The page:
BOSTON — The actual pitching was obviously plenty good, Rays lefty Matt Moore throwing his first complete game, and a shutout at that, in picking up his major league-leading 14th victory in the 3-0 win over the Red Sox.
But what was most impressive to the Rays was how the 24-year-old All-Star did it.
"I really felt like he was in command of everything about himself in that game — his emotions, his breathing, his delivery, his command of his fastball," Rays manager Joe Maddon said. "Everything he did (Monday), he commanded it. It was the one-moment-at-a-time thing, and that's why he was so effective."
Given what Moore took into the game, facing the first-place, high-powered Red Sox in Fenway Park, and given how he came out of it, allowing only two singles and a walk while throwing 109 pitches, he couldn't have been more pleased.
"I think that's probably the best game I've ever thrown," he said.
What little help Moore needed came mostly from James Loney, who knocked in the first two runs as the red-hot Rays (59-41) moved to within a half-game of the American League East lead, continuing a run in which they have won six straight, 14 of 15, 18 of 20 and 21 of 25. They are only the fourth team in the past 10 years to win 18 or more times in any 20-game segment.
Moore's bullpen session was so bad he felt the need to assure catcher Jose Lobaton on the walk in: "I told Loby, 'We're going to be okay, I'll figure it out.' "
He did that, and more, relying primarily on his fastball, making quick work — only one inning of more than 14 pitches; 74 of 109 for strikes overall — of the majors' most patient team.
"I think they went in with the intention of making him throw pitches," Maddon said, "but he kept throwing strikes and he made them swing the bat because of that, and that's why it turned out so well."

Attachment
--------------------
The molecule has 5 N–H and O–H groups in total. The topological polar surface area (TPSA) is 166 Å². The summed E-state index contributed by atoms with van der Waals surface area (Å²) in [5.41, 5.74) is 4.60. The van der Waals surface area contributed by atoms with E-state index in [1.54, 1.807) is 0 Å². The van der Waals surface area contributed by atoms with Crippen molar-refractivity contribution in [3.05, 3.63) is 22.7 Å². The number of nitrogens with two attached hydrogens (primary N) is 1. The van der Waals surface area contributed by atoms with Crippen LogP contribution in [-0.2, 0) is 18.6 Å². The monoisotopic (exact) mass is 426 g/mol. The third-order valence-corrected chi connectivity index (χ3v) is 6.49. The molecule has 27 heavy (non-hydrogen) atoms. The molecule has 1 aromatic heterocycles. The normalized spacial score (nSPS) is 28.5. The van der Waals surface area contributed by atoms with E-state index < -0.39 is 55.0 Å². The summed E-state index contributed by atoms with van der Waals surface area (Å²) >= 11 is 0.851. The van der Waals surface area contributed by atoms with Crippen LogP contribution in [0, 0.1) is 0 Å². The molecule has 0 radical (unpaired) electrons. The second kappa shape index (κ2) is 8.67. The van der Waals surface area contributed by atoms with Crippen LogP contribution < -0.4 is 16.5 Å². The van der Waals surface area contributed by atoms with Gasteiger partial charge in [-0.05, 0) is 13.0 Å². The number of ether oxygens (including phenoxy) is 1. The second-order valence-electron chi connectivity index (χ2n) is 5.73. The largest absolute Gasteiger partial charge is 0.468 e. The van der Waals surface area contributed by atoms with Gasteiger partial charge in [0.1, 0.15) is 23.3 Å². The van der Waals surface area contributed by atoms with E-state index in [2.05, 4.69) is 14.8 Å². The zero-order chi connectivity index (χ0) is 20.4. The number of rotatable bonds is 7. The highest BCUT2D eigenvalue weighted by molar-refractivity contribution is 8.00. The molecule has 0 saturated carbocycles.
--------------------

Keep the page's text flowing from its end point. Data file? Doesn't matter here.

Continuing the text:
Maddon theorized that there was a residual effect from being an All-Star, that it made Moore "feel stronger, better, more courageous, I-can-do-this kind of thoughts." But actually it was more a matter of being in the moment.
"He was concentrating on every pitch," Lobaton said, noting that the few times Moore shook him off they came back to the original call.
Pitching coach Jim Hickey was struck by Moore's composure, specifically his breathing, something he admittedly doesn't normally notice.
"It was very deliberate," Hickey said. "When he got to a 1-0 count, a 2-0 count, he just took a nice deep breath and made a nice pitch, where sometimes it has a tendency to get away from him a little bit."
Also noteworthy, Hickey said, was that Moore threw only two or three "non-competitive pitches — where the hitter didn't have to make a decision on them" and that the Boston batters hit only two to three balls solidly.
"That was pretty impressive," Hickey said. "It's a really, really good lineup and obviously a good team, and he basically shut them down."
Moore had pitched into the ninth inning once, during a no-hitter for Double-A Montgomery in 2011. When he headed to the mound for the ninth inning Monday, he fought back the urge to smile or even take in the moment, determined to keep doing what he had.
But, he allowed afterward, "It was a lot of fun."
Marc Topkin can be reached at firstname.lastname@example.org.